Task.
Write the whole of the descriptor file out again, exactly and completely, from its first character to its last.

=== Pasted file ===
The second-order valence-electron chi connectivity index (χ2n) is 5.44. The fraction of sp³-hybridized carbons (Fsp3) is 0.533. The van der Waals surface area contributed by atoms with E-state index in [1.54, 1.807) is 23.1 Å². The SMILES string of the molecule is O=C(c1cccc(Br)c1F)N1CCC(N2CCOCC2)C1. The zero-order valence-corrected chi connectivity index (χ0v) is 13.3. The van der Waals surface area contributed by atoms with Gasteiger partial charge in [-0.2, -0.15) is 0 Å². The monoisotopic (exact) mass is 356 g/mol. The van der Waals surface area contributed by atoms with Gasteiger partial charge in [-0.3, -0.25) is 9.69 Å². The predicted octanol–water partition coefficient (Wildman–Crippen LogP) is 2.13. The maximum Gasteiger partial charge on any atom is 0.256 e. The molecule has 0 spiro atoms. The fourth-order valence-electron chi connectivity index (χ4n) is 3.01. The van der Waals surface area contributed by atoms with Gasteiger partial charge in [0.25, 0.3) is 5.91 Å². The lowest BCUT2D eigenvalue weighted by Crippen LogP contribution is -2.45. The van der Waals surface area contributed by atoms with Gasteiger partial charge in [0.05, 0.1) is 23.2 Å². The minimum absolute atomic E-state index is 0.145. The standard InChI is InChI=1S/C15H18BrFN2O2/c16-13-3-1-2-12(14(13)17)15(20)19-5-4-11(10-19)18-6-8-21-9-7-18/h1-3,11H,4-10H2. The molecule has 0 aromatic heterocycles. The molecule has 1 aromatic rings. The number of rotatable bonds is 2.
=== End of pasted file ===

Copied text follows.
The second-order valence-electron chi connectivity index (χ2n) is 5.44. The fraction of sp³-hybridized carbons (Fsp3) is 0.533. The van der Waals surface area contributed by atoms with E-state index in [1.54, 1.807) is 23.1 Å². The SMILES string of the molecule is O=C(c1cccc(Br)c1F)N1CCC(N2CCOCC2)C1. The zero-order valence-corrected chi connectivity index (χ0v) is 13.3. The van der Waals surface area contributed by atoms with Gasteiger partial charge in [-0.2, -0.15) is 0 Å². The monoisotopic (exact) mass is 356 g/mol. The van der Waals surface area contributed by atoms with Gasteiger partial charge in [-0.3, -0.25) is 9.69 Å². The predicted octanol–water partition coefficient (Wildman–Crippen LogP) is 2.13. The maximum Gasteiger partial charge on any atom is 0.256 e. The molecule has 0 spiro atoms. The fourth-order valence-electron chi connectivity index (χ4n) is 3.01. The van der Waals surface area contributed by atoms with Gasteiger partial charge in [0.25, 0.3) is 5.91 Å². The lowest BCUT2D eigenvalue weighted by Crippen LogP contribution is -2.45. The van der Waals surface area contributed by atoms with Gasteiger partial charge in [0.05, 0.1) is 23.2 Å². The minimum absolute atomic E-state index is 0.145. The standard InChI is InChI=1S/C15H18BrFN2O2/c16-13-3-1-2-12(14(13)17)15(20)19-5-4-11(10-19)18-6-8-21-9-7-18/h1-3,11H,4-10H2. The molecule has 0 aromatic heterocycles. The molecule has 1 aromatic rings. The number of rotatable bonds is 2.